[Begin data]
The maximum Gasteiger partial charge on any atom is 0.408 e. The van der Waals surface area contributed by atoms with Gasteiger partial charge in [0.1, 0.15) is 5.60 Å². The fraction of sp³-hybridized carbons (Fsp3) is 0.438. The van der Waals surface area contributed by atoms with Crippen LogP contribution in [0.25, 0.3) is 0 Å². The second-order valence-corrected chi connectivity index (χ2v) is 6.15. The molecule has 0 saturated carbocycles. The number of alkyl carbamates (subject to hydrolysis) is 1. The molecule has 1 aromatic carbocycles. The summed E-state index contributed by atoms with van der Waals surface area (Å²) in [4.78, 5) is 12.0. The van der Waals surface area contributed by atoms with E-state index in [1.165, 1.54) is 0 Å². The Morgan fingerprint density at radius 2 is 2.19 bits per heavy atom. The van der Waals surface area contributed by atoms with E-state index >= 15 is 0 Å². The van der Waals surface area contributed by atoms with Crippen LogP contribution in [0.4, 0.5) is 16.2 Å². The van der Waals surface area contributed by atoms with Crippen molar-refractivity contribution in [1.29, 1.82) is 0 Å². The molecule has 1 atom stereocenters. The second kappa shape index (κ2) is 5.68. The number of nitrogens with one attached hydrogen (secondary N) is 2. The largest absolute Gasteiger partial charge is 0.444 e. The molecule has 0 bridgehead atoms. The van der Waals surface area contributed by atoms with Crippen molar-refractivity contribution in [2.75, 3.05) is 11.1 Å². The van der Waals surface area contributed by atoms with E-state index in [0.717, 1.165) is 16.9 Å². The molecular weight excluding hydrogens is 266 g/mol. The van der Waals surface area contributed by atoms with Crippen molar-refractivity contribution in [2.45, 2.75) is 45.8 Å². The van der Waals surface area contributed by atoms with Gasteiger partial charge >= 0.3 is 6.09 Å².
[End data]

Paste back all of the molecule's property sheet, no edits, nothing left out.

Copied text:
The maximum Gasteiger partial charge on any atom is 0.408 e. The van der Waals surface area contributed by atoms with Gasteiger partial charge in [0.1, 0.15) is 5.60 Å². The fraction of sp³-hybridized carbons (Fsp3) is 0.438. The van der Waals surface area contributed by atoms with Crippen LogP contribution in [0.25, 0.3) is 0 Å². The second-order valence-corrected chi connectivity index (χ2v) is 6.15. The molecule has 0 saturated carbocycles. The number of alkyl carbamates (subject to hydrolysis) is 1. The molecule has 1 aromatic carbocycles. The summed E-state index contributed by atoms with van der Waals surface area (Å²) in [4.78, 5) is 12.0. The van der Waals surface area contributed by atoms with E-state index in [1.165, 1.54) is 0 Å². The Morgan fingerprint density at radius 2 is 2.19 bits per heavy atom. The van der Waals surface area contributed by atoms with E-state index >= 15 is 0 Å². The van der Waals surface area contributed by atoms with Crippen LogP contribution in [0.4, 0.5) is 16.2 Å². The van der Waals surface area contributed by atoms with Crippen molar-refractivity contribution in [1.29, 1.82) is 0 Å². The molecule has 1 atom stereocenters. The second kappa shape index (κ2) is 5.68. The number of nitrogens with one attached hydrogen (secondary N) is 2. The largest absolute Gasteiger partial charge is 0.444 e. The molecule has 0 bridgehead atoms. The van der Waals surface area contributed by atoms with Crippen molar-refractivity contribution in [2.75, 3.05) is 11.1 Å². The van der Waals surface area contributed by atoms with E-state index in [0.717, 1.165) is 16.9 Å². The molecular weight excluding hydrogens is 266 g/mol. The van der Waals surface area contributed by atoms with Crippen molar-refractivity contribution in [2.45, 2.75) is 45.8 Å². The van der Waals surface area contributed by atoms with Gasteiger partial charge >= 0.3 is 6.09 Å².